DISCUSSION Lessons from Facebook

by Mark Goyder _______26th April 2018
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Trust in Facebook has evaporated, according to a recent survey in Wednesday’s Financial Times. (17 April 2017).  A year earlier, nearly 80% of users said that they trusted the way Facebook handled data and protected their privacy. A year later, the figure was barely 25%.

Facebook claimed to have a purpose beyond profit. Its goal, updated in 2017, is to “give people the power to build community and bring the world closer together”. Over the past decade, Facebook’s mission has been to make the world more open and connected. Going forward, however, Facebook will continue working to “give people a voice and help people connect,” but this new mission statement takes things a step further.

“Our society is still divided,” founder and CEO Mark Zuckerberg wrote in a Facebook post. “I believe we have a responsibility to do even more. It’s not enough to simply connect the world.” He went on to say that the “greatest opportunities and challenges” of the next generation – things like “ending poverty, curing diseases, stopping climate change, spreading freedom and tolerance [and] stopping violence” – will only be solved collaboratively, when groups and nations work together. Change, he added, has to start locally.

These words are welcome – and very familiar – closely tracking the statement of eleven global business leaders a decade earlier, speaking in a Tomorrow’s Global Company report .

But, as has now become clear, Zuckerberg failed to match the company’s actions to his words. 98% of its income comes from its advertisers. In a choice between harvesting its users’ data for the benefit of advertisers and protecting those users as part of ‘creation of strong communities’ Facebook chose to please the advertisers and keep pushing the growth in sales.

Does this have to be the case? The answer is no. Companies with a purpose beyond profit are surviving and thriving in this age of disruption.

There are many examples of this in The Courage of their Convictions, a report which I have recently written for Tomorrow’s Company, in partnership with Danone. Here you can read about the experience of twenty companies, some younger than Facebook, and some over a century old. They all have in common a commitment to achieve something that is of lasting value to human beings – human beings as customers, as employees, and as members of society now and in the future, as well as human beings as shareholders.

There are young disruptive companies like Green Light Pharmacy, who are not ashamed to say ‘We have a 100-year business plan! We aspire to be the John Lewis of the healthcare sector’. Their founders were determined that their business was not going to add to inequality. They proudly tell the story of employee shareholders on a moderate salary who suddenly discovered that they could finance their offspring to go to university. Or Atom Bank, the first solely digital bank to have been granted a banking licence. Their mission is ‘to change banking for good’. Their vision is ‘to be the first telepathic bank.’ This means being so good at anticipating their customers’ needs that they really can get more from their money and pay less to borrow it. In January Verdict rated it the top challenger bank. Or Simply Business, a digital insurance broker which knows that it will be deploying Artificial Intelligence but is determined to do so in a way that shares the benefits with employees – for example, by cutting the working week of call centre staff without cutting their pay.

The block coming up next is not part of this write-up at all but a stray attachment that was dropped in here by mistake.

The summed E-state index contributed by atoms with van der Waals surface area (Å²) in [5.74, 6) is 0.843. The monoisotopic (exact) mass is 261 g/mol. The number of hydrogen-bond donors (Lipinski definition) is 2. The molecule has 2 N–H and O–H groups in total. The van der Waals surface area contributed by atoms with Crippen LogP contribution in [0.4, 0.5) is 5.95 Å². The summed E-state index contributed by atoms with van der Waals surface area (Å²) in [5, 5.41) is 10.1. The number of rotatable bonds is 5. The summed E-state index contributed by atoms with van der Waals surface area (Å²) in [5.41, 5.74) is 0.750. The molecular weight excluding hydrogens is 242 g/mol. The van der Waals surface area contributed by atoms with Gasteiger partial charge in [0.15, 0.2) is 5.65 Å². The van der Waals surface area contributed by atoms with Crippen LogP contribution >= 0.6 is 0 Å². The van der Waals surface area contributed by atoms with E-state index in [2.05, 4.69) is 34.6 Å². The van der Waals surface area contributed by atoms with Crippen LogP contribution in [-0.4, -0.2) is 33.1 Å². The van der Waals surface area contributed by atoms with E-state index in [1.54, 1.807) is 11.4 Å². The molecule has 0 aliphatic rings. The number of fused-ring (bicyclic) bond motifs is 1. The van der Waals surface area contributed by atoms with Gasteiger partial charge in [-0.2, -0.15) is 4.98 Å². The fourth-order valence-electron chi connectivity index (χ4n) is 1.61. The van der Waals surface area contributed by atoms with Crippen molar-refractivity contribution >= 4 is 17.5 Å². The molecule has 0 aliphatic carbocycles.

Can they keep it up? Yes, to judge by the example of long-established companies which have, for their part, insisted that their purpose extends beyond making money for shareholders. Philips, once an electronics company, has always committed itself to improving people’s lives. Now reinvented as a sustainable technology leader in health, it aims to improve one billion lives by 2025. Of course, says Philips, with a clear purpose beyond profit you still need a related business model that delivers the cash flow. But it’s that way round. As it also has been over decades for Danone, John Lewis, Mars, Tata and Unipart.

Don’t believe the cynics. It is possible to make enduring returns for shareholders and to be committed to making the world a better place. It is possible to line up shareholders behind a long-term purpose and deliver results without compromising purpose. But do learn from the Facebook example. If you declare a high-sounding purpose and then trample it under the hooves of impatient investors, it would have been better not to have declared it in the first place.

And there’s a sting in the tail of our work with Danone. Earlier this year the company commissioned a survey, across different companies in the UK, of managers below board level. A quarter of these managers (27%) said they would be likely to accept a salary cut to work for a company that has a clear purpose beyond profit.

A third (32%) would actually consider leaving their job if a greater purpose was unclear, while more than half (53%) would consider doing so if their company’s values and purpose didn’t align with their own.

So, the risk to Facebook doesn’t only come from being sued by users. It may not be long before that company suffers a draining of its talent as well as drooping of morale. Talented people need to be able to believe in the organisation they work for. To retain them, organisations need to have the courage of their convictions.

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